Family Data Update

We reviewed the data presented at the Network Leadership Meeting (April 28) by the Hampden County and Three County CoCs regarding the final point in time count (conducted Jan. 27) and the significant drop in family homelessness that has occurred across the region over the last 5 years (especially from last year to this year). Click here for the 3 County report and here for the Hampden County report.

We discussed the contributing factors: an intensive diversion effort at the front door supported by DHCD (our region has one of the highest diversion rates statewide at 35%); use of HomeBASE to both divert families from homelessness and re-house families, resulting in a drastic decrease in families living in hotels; additional resources from DHCD to target the longest shelter stayers; the creation of Permanent Supporting Housing for chronically homeless families.

Hampden County now is down to 20 families in motels; Franklin County down to 2. Fantastic work across the region! We will celebrate this excellent work at our June Family Services meeting.

More on permanent supportive housing for chronically homeless families:   10 families are in the process of being housed at CHD (3 in Chicopee, 2 in Westfield, 1 in Springfield, 1 in Ware; others pending); additional families housed via VOC. The model is working very well, addressing the needs of families with multiple medical and/or mental health conditions.

Berkshire County: noted the challenge of families being denied EA eligibility, both DV and non-DV families.   For non-DV: denials have occurred due to claims of not having a birth certificate or other verification (despite advocacy intervention). For DV families, denials have occurred due to demands for TROs or eviction summons. Jane Lindfors pointed out that these DV denials are not appropriate under current regulation and that there needs to be some clarification on current policy. Jane will follow-up with Bonnie Caldwell of DHCD and loop back to Anthia and Heather. Bonnie is extremely responsive to issues that arise and providers should contact her in the face of challenges such as these. We will check back in on this process at our next meeting.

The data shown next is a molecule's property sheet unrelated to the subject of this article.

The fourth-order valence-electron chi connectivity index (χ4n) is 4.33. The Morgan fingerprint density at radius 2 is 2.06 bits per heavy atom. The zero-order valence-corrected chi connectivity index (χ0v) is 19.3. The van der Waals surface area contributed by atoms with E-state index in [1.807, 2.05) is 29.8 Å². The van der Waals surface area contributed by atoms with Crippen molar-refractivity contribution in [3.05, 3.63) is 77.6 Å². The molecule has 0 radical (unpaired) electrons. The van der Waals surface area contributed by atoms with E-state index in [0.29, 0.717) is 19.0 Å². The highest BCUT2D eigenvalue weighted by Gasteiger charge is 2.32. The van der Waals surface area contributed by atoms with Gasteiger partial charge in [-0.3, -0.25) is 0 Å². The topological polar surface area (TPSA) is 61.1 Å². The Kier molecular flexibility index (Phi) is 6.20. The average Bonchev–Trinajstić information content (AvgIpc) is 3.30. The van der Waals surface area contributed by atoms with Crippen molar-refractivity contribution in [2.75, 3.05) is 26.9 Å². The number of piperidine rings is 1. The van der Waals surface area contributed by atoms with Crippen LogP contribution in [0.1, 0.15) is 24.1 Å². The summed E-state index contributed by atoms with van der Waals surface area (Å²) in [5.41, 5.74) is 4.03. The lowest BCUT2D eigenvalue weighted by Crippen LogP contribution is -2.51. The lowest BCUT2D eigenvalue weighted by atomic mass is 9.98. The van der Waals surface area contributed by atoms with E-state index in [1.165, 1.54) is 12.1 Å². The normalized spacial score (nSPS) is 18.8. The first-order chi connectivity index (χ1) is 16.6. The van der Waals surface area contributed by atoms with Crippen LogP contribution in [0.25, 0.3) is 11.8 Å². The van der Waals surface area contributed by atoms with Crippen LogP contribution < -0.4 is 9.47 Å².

FY17 State Budget Update:

Pamela updated the group on the current status of the family related Network priorities:

  • Secure Jobs was funded at $500,000 in the House budget ($750,000 in the Governor’s budget). $2 million is necessary to keep the program level-funded statewide. We will pursue that funding level in the Senate budget.
  • Consortium and prevention funding (via EOHHS, new programs just starting up) was not funded at all in the House budget; $1.5m in the Governor’s budget. We are working to obtain the Governor’s level in the Senate budget.
  • Youth funding: Funded $1m in the House; $2m in the Governor’s budget. We will pursue at least $2m in the Senate budget.
  • Expansion of HomeBASE eligibility to include DV families: in both the House and Senate budget. We will seek inclusion in the Senate budget as well.

Pamela stressed the importance of communicating with your senator when the Senate Ways and Means budget is released (5/17). Please stay tuned for action updates next week

Special Presentation on SOAR, Clare Deucher:
Thanks to Clare Deucher for presenting to our group regarding SOAR – SSI/SSDI Outreach Access and Recovery Program. Clare is working under a one year SAMHSA grant to expand use of SOAR in MA. It is a program that trains staff to become better equipped to successfully apply for SSI/SSDI on behalf of their clients. The SOAR program significantly increases the likelihood of approval of applications (65% allowance rate with SOAR; 22% allowance rate without it).

SOAR offers a free on-line course that takes 16 hours (or more) and grants 16 CEUs. The training can make a defining difference in the capacity to navigate the application process to success for the client.

Clare is seeking people who will get trained as well as a local leader and veteran leader who can act as point people for SOAR here in the region. Please contact Clare if you are interested in learning more: cmdeucher@gmail.com.

To obtain more SOAR materials, please visit this blog post here.

We discussed the challenge of organizations allocating staff time to become trained. Tenancy Preservation Project is interested in having a staff person become trained as well as Safe Passage and a few other provider agencies. Others expressed interest but reservations about capacity. We agreed that since the state gets reimbursements from the federal government for those deemed SSI/SSDI eligible, it is in the state’s interest to promote this training. We expressed our hope that the state would become the engine for this initiative.   Clare offered the calculation that for each person allowed SSI/SSDI benefits, $3,500 comes back to the state. With 42% of eligible people not receiving this benefit, that adds up to $1.2 million left on the table for a quarter year.

Other ways SOAR has received funding in other states (also worthy of additional consideration)

PATH funding
Using an AmeriCorps worker or College Intern
Acquiring funds for a peer support specialist
Collaborating with a hospital to recover uncompensated care costs
State funding (through the $ that DTA gets paid back from the feds once SSI kicks in)
Using Medicaid $ earmarked for homeless services

Next meeting (and party!): Tuesday, June 14, 1-2:30 pm, Center for Human Development